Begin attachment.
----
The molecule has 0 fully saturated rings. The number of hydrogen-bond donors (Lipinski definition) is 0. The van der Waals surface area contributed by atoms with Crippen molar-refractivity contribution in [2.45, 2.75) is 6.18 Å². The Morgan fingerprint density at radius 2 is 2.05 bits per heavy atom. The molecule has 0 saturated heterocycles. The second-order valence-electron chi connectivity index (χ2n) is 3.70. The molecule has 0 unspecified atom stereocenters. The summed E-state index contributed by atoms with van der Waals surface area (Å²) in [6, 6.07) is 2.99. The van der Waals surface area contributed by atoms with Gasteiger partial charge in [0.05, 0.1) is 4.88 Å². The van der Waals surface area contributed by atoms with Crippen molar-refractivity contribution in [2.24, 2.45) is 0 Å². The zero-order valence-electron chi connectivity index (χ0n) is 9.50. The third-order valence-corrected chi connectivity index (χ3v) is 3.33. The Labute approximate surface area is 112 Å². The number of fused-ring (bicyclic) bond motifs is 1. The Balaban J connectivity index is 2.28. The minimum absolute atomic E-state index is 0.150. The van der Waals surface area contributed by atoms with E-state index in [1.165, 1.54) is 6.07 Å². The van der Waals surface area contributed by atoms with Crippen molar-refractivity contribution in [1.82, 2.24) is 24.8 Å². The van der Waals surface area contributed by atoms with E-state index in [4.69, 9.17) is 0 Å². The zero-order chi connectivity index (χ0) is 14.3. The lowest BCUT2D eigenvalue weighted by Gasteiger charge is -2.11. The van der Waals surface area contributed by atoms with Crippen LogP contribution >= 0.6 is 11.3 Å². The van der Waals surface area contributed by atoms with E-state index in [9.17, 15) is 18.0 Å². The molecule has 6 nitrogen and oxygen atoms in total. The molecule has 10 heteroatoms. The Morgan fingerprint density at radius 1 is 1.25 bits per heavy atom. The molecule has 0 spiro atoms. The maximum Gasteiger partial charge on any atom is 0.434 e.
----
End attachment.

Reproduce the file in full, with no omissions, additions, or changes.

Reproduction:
The molecule has 0 fully saturated rings. The number of hydrogen-bond donors (Lipinski definition) is 0. The van der Waals surface area contributed by atoms with Crippen molar-refractivity contribution in [2.45, 2.75) is 6.18 Å². The Morgan fingerprint density at radius 2 is 2.05 bits per heavy atom. The molecule has 0 saturated heterocycles. The second-order valence-electron chi connectivity index (χ2n) is 3.70. The molecule has 0 unspecified atom stereocenters. The summed E-state index contributed by atoms with van der Waals surface area (Å²) in [6, 6.07) is 2.99. The van der Waals surface area contributed by atoms with Gasteiger partial charge in [0.05, 0.1) is 4.88 Å². The van der Waals surface area contributed by atoms with Crippen molar-refractivity contribution in [2.24, 2.45) is 0 Å². The zero-order valence-electron chi connectivity index (χ0n) is 9.50. The third-order valence-corrected chi connectivity index (χ3v) is 3.33. The Labute approximate surface area is 112 Å². The number of fused-ring (bicyclic) bond motifs is 1. The Balaban J connectivity index is 2.28. The minimum absolute atomic E-state index is 0.150. The van der Waals surface area contributed by atoms with E-state index in [1.165, 1.54) is 6.07 Å². The van der Waals surface area contributed by atoms with Crippen molar-refractivity contribution in [1.82, 2.24) is 24.8 Å². The van der Waals surface area contributed by atoms with E-state index in [4.69, 9.17) is 0 Å². The zero-order chi connectivity index (χ0) is 14.3. The lowest BCUT2D eigenvalue weighted by Gasteiger charge is -2.11. The van der Waals surface area contributed by atoms with Crippen LogP contribution >= 0.6 is 11.3 Å². The van der Waals surface area contributed by atoms with E-state index in [9.17, 15) is 18.0 Å². The molecule has 6 nitrogen and oxygen atoms in total. The molecule has 10 heteroatoms. The Morgan fingerprint density at radius 1 is 1.25 bits per heavy atom. The molecule has 0 spiro atoms. The maximum Gasteiger partial charge on any atom is 0.434 e.